VIENNA TOWNSHIP, Ohio -- Wild boars are considered a dangerous nuisance and a major threat to agriculture in states like Texas and Florida. That's why residents in Trumbull County are sounding the alarm about a group of boars that are running loose.
When investors turned a golf course in Trumbull County into a wild game hunting preserve, known as Candywood Whitetail Ranch, many residents of Vienna Township opposed the plan.
“You take a small area of property, you throw a whole bunch of wild animals in there and then guys pay money to come drive around in golf carts and shoot them. It's not very sportsmanlike,” said longtime resident Roy Pratt.
Ultimately, the wild game ranch failed and the operators agreed to remove or eliminate any animals they had imported and take down the fences around the preserve.
But neighbors of the ranch were alarmed to learn that a group of wild boars avoided the purge and now have free run around the surrounding countryside.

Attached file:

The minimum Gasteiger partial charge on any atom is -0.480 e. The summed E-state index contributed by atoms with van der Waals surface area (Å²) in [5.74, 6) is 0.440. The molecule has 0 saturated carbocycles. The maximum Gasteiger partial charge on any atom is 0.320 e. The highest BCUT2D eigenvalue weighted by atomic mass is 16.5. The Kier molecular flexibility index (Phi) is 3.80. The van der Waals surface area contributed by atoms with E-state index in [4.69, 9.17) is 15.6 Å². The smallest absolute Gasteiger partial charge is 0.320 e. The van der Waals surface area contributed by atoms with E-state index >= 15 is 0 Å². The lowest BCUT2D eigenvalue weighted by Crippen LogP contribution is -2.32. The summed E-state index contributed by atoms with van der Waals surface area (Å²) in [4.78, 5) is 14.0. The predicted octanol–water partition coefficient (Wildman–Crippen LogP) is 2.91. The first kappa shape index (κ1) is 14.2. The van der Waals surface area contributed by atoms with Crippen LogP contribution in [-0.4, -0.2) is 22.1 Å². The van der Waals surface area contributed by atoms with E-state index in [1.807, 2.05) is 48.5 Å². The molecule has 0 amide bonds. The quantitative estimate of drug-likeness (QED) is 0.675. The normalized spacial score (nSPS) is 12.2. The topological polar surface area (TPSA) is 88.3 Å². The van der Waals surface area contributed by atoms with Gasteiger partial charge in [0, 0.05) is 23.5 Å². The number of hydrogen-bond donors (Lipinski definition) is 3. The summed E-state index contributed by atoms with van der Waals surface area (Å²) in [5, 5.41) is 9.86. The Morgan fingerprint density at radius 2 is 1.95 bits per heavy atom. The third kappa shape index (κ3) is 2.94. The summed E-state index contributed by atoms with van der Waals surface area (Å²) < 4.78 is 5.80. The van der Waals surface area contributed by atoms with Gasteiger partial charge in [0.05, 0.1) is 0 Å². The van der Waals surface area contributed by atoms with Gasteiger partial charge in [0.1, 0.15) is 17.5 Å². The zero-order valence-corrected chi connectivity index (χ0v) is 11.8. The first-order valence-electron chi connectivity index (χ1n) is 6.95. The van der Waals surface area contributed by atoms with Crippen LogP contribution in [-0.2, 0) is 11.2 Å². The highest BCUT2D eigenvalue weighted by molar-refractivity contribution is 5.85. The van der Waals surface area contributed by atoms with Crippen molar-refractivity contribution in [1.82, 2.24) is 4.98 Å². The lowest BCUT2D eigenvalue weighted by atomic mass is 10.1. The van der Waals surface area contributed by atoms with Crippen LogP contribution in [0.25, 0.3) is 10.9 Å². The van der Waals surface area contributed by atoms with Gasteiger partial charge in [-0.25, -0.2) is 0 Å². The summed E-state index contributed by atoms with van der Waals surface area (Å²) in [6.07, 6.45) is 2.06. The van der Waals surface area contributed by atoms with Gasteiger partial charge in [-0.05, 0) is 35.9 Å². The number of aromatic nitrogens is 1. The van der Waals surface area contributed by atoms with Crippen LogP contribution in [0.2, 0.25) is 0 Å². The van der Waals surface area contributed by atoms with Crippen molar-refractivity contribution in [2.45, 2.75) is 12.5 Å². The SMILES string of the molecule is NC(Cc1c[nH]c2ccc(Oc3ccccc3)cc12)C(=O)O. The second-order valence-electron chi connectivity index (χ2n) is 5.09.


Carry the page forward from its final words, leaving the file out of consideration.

“It only takes one or two sets of them to escape and they`ll reproduce. And, since they`re not indigenous to this area, there`s no natural predators,” said Pratt.
Sam Guarino, who lives across the street from Pratt, shot and killed a boar that wandered into Pratt’s back yard on Tuesday night, and he said it was perfectly legal.
Guarino told FOX 8, “The state and the county officials and the trustees are glad somebody shot one and brought their attention that they're here.”
Residents are critical of the former operators of the ranch for not keeping track of exactly how many boars were on the property and for not removing them or eliminating them as a threat before taking down the fences.
Wild boars, also known as feral pigs, are regulated by the U.S. Department of Agriculture and are considered a wildlife nuisance in many southern states. The U.S. spends $1.5 billion a year to keep boars from spreading and to clean up the damage they do to crops.
Trumbull County residents are hoping the “Candywood” boars can be eliminated before they become a real threat.
“If you would get between the female sow and her piglets, or come across one of these males which are 300 pounds and up, they're very dangerous and so I would not want any small children or even adults coming across their path,” said Roy Pratt.
Authorities now plan to set up traps to try and catch the remaining wild hogs.